A history of home computers through nostalgic photography

Photographer John Short captures 100 computing ‘icons’ that underpin the dream machine generation

Caution template at the back of an Apple computer
Apple II
(Image credit: John Short)

Nostalgia isn’t what it used to be, the old joke goes, and chances are that if we were ever bumped back into an 8-bit world, stripped of our touch screens, broadband and social networks, then we soon find plenty to complain about. The premise of photographer John Short’s new monograph is to assemble 100 of the computing ‘icons’ that underpin our current and future digital generation, reminiscing with a fond smile.

Short eschews a clichéd approach in favour of moodier, more atmospheric imagery of these machines, treating them as pieces of industrial design rather than focus on the quirks and characteristics of their archaic operating systems. These are the Model T Fords of the computing industry, some of which were produced in the millions, but almost completely overlooked due to their ubiquity. Some of the featured machines are rather more niche, but as the text by tech writer Alex Wiltshire explains, they all share a defining characteristic; a computer as a standalone, self-contained object that is more akin to functional furniture than an all-pervasive and persistent component of everyday life. Here are a few of our favourites.

MITS Altair 8800B, 1975

Grey and blue computer design

MITS Altair 8800

(Image credit: John Short)

A kit-built mini-computer offered at a fraction of the price of its rivals, the blue-hued Altair was a bridge between room-sized business systems and the compact home computer. Altair BASIC was Microsoft's first-ever product.

Apple II, 1977

Old version of an Apple Computer

Apple II

(Image credit: John Short)

A giant leap forward from the kit-based Apple I, the 'II' encased Steve Wozniak's pioneering circuits within a beige all-in-one box designed by freelancer Jerry Manock; Wozniak's Apple co-founder, one Steve Jobs, reasoned that aesthetics and consumer convenience would help build the brand. The design endured and evolved; the IIE came out in 1983 and the computer remained in production until 1993.

Sharp MZ-80K, 1979

Older version of a Sharp Computer

Sharp MZ-80K

(Image credit: John Short)

An all-in-one device that encapsulated the prevailing feeling that miniaturisation and innovation was coming only from Japan. The MZ-80K combined keyboard, screen, tape drive and even a speaker into a single angular package.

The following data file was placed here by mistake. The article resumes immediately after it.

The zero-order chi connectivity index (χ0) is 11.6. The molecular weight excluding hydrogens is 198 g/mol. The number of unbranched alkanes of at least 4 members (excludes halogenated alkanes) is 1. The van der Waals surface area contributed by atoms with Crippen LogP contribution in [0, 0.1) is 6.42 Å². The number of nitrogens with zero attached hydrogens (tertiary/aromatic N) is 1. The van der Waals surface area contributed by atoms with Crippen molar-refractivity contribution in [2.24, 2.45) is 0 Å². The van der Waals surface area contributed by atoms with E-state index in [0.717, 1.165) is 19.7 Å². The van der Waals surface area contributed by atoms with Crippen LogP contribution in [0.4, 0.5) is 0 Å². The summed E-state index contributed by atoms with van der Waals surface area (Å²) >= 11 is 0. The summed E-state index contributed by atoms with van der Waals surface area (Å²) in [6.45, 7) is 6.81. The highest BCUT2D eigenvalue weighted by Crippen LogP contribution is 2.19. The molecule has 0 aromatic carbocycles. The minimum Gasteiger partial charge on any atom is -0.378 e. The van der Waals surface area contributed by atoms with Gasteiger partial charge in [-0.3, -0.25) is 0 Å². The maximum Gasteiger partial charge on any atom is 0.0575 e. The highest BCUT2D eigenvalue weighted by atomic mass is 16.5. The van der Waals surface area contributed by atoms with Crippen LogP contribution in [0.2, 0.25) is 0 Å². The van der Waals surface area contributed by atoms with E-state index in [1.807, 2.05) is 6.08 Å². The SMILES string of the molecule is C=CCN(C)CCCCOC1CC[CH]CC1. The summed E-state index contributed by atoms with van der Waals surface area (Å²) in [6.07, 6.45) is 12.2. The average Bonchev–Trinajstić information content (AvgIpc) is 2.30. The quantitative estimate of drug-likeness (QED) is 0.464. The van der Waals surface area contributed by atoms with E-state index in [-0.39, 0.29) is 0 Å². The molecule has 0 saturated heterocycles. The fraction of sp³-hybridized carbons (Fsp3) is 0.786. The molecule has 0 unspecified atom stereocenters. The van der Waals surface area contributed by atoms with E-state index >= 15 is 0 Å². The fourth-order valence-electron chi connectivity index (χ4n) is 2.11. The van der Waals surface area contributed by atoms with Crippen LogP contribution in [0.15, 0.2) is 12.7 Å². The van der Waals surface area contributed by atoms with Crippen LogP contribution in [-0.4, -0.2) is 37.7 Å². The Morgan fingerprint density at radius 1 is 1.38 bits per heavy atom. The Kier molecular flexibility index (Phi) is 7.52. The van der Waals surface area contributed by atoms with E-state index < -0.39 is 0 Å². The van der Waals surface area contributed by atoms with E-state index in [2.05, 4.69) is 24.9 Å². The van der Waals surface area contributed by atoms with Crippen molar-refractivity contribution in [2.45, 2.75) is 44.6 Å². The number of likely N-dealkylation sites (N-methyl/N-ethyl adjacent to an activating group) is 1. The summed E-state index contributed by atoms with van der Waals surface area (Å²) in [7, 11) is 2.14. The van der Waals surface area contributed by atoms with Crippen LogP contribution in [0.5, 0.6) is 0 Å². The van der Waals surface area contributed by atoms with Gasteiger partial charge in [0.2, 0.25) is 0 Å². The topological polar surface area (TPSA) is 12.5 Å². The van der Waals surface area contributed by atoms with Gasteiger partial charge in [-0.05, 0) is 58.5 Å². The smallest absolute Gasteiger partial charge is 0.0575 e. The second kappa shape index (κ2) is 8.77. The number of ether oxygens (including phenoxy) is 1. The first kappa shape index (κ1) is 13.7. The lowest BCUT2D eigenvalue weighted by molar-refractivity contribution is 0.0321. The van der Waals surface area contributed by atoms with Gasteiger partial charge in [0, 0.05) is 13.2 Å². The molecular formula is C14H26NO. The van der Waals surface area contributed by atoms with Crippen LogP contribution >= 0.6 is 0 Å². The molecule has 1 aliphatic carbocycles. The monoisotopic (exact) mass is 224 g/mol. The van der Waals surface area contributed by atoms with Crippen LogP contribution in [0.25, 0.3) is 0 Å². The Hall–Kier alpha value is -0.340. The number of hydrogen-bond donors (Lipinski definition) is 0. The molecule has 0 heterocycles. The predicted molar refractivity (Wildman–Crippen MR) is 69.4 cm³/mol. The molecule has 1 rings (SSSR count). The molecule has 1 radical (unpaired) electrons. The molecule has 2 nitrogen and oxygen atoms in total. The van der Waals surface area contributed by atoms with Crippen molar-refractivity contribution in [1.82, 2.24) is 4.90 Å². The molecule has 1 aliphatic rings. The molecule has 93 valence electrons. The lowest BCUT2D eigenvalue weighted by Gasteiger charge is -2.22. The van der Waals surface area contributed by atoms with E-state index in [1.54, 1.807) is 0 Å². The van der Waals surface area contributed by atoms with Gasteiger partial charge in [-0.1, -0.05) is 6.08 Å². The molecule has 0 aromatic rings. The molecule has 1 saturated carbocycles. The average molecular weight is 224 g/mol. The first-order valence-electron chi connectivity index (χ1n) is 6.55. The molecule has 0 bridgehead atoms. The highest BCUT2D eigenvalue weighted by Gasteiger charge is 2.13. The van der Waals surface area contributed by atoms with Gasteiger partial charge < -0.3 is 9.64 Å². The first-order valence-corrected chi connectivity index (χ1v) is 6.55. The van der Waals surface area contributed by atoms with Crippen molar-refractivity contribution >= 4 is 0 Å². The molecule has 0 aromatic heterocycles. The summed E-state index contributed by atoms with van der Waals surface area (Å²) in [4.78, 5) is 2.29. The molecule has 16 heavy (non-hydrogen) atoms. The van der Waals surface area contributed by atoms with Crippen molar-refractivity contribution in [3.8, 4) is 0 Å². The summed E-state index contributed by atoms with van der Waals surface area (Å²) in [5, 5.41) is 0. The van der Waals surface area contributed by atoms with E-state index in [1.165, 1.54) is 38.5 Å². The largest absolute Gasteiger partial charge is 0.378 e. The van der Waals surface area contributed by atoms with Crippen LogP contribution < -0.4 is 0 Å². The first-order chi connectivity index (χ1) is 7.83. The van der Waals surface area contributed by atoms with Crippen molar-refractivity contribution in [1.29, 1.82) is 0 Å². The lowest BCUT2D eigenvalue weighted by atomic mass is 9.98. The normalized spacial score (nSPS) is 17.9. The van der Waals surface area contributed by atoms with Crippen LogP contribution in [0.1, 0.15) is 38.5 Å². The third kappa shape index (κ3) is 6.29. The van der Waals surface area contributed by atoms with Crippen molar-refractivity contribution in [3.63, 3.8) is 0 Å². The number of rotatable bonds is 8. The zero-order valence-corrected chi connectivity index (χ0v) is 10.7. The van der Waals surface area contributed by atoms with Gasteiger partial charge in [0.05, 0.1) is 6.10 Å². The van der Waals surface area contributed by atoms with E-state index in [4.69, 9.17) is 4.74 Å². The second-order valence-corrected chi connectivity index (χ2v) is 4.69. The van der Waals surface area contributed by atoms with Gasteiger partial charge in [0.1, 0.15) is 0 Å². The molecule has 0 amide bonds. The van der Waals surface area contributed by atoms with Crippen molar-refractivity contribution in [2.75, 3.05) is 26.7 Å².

Apple Lisa 2, 1984

Older version of an Apple computer

Apple Lisa 2

(Image credit: John Short)

The original Lisa cost nearly $10,000 but also introduced the wider world to the delights of the graphical user interface. It was superseded by the cheaper Lisa 2 in 1984, co-incidentally the year that the first Macintosh appeared and the Apple revolution truly began.

Atari 520ST, 1985

Older version of an Atari computer

Atari 520ST

(Image credit: John Short)

This is the base model of a computer that found immediate favour in the music industry, with enough power to make it the go-to machine for producers and acts. The ST ran the original version of the software that ultimately became Logic Pro and is still fondly remembered by chiptune aficionados.

Matra Alice 90, 1985

Red colored older version of a Matra Alice computer

Matra Alice 90

(Image credit: John Short)

Intended as the French equivalent of the UK's BBC Micro, the bright red Matra Alice was pitched at the educational market. The upgraded Alice 90 that followed had a sci-fi off-set form, making it stand out from the many compact home computers of the 80s.

Apple iMac G3, 1998

Apple iMac G3 screen and keyboard

Apple iMac G3

(Image credit: John Short)

This machine was a game-changer for Apple. The iMac's candy-colours and translucent casing still stand apart, differentiating Apple from its boringly beige PC rivals, with an advanced technical specification – including the first ever built-in USB port – that helped it transform Apple's fortunes.


Home Computers: 100 Icons that Defined a Digital Generation, published by Thames & Hudson

Jonathan Bell has written for Wallpaper* magazine since 1999, covering everything from architecture and transport design to books, tech and graphic design. He is now the magazine’s Transport and Technology Editor. Jonathan has written and edited 15 books, including Concept Car Design, 21st Century House, and The New Modern House. He is also the host of Wallpaper’s first podcast.

With contributions from